10. Yeah, I didn't expect the latest version to have a significantly different engine or abilities than the prior version, but it really made a difference for me.
  11. I don't think I could give you a percentage breakdown, but I can give you a rough idea of my situation. Root directory files, all recoverable 9GB MSSQL backup file 800MB MSSQL backup file 10-15 files under 1MB: some PDFs, a couple zip files, other random Intact subdirectories, all recoverable 1 folder with ~6 SQL files (text) 1 folder with ~10 SQL files (text) Not intact subdirectories An extracted ISO of MSSQL 2014 SP1, which has tons of files in many directories and subdirectories. Based on the size, I'd guess that folder had about half of the contents of the extracted ISO. This is an ISO that has thousands of files and subdirectories going many levels deep. I can only begin to speculate how these subdirectories broke out. However, I could see missing content, by going to the are of the recovery that is a "lost and found" of sorts. However, the folder names and structure were lost. Top level folders in the "lost and found" would have names like "Directory$4928" but the names of subfolders in that directory would be fine. There was no way of telling where a certain folder should have been located, or whether the structure within it was complete..... Of course, I didn't care about recovering that directory at all so no harm done. Not sure if that makes sense; don't have this in front of me. But bottom line, if you're looking for specific files like I was, I would give it a shot. Downloading and running a scan is free, just costs money once you try to recover files over 250KB. I'll add more in here later. Depending on how motivated I feel, I might start a new thread and write up a comparison of the programs I used during my recovery attempts. Not that any of it has anything to do with unRaid at all, nor am I qualified to speak out about XFS or any other filesystem, but it isn't the first thread created on this subject here and may be a useful reference.
  12. I plan to keep this thread updated to help anyone out who might search in the future. After scanning both the source and destination drives with many different recovery programs, I say with confidence that the files did indeed blow up. (Scanning all other disks and volumes came up with nothing. 99% sure I did not move them elsewhere.) After painfully trying many different programs, I was able to retrieve from the source drive the couple files I was concerned about along with many more of less importance. I had success this morning with Recovery Explorer Standard version 6.16.2. I didn't have luck with any of the other software from SysDev Labs, who seems to rename their software with every major version. Earlier versions (UFS Explorer and Raise Data Recovery) were not able to process the filesystem as completely and with as many correct filenames as the latest version. As far as other vendors, I had no success with DiskDoctor's XFS Data Recovery, nor another program called ReclaiMe. If I remember right, XFS Data Recovery was unable to read the filesystem at all, even the normal existing files. ReclaiMe froze up at about 10% into the scan and seemed to be running suspiciously fast for the size of the drive. YMMV may vary with any of these. At the moment, I'm running a parity check WITHOUT correcting parity errors, to see if hooking an XFS drive that is part of the storage pool to a Windows box for recovery would cause any writes to throw parity off. If it did, fine, I'll rebuild parity, no big deal. EDIT: Can confirm that hooking the array's XFS drives up to windows for scanning did NOT throw off parity whatsoever. YMMV The next step will be to replicate my behavior (to the best of my human extent) that I believe caused this - moving files from a user share in an unRaid array to an M2 SSD via PCIE that is outside of the array, from within a Krusader docker. I will try two ways: the initial way, when I had /mnt/disks mounted in RW mode, and then in RW/Slave mode. Will report back. In the meantime kids, eat your vegetables, floss your teeth, and back up your files.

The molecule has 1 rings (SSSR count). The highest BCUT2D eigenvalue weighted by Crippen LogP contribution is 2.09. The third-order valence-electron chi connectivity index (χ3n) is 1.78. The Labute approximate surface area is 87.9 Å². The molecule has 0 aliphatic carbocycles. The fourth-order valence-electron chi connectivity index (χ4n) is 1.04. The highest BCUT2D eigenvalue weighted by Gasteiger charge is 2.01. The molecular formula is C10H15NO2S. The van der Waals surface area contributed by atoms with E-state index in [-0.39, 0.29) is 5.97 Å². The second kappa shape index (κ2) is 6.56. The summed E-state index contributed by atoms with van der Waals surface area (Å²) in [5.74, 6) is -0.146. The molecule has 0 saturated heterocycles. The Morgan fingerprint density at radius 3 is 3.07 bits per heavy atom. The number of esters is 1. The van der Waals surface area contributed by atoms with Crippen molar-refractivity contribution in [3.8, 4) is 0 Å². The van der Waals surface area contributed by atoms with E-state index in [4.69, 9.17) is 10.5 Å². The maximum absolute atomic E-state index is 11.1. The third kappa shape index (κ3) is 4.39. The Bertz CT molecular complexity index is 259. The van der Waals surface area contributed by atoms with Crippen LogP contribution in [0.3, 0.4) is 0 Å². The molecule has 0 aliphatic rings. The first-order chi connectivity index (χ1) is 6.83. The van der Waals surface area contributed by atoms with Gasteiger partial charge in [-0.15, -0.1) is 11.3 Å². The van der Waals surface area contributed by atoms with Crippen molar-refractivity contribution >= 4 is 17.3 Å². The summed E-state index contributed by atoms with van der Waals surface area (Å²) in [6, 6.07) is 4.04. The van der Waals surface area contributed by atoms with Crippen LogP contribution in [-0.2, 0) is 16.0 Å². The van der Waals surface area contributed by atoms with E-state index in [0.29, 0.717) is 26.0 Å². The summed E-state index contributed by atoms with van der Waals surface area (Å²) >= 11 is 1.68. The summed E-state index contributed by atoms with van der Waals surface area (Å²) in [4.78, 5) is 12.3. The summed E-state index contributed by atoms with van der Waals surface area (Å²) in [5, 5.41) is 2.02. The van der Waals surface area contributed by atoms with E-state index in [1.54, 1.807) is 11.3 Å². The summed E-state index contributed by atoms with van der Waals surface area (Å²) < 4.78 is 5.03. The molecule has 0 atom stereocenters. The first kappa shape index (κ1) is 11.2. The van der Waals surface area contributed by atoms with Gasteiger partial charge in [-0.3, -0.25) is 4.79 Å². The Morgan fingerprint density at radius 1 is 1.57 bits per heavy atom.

13. I sure hope so! Occam's razor.... Yep, nothing to do with parity or filesystem issues. I didn't think Windows would write anything to it, without support for XFS. Assumption on my part. If parity is invalidated, so be it....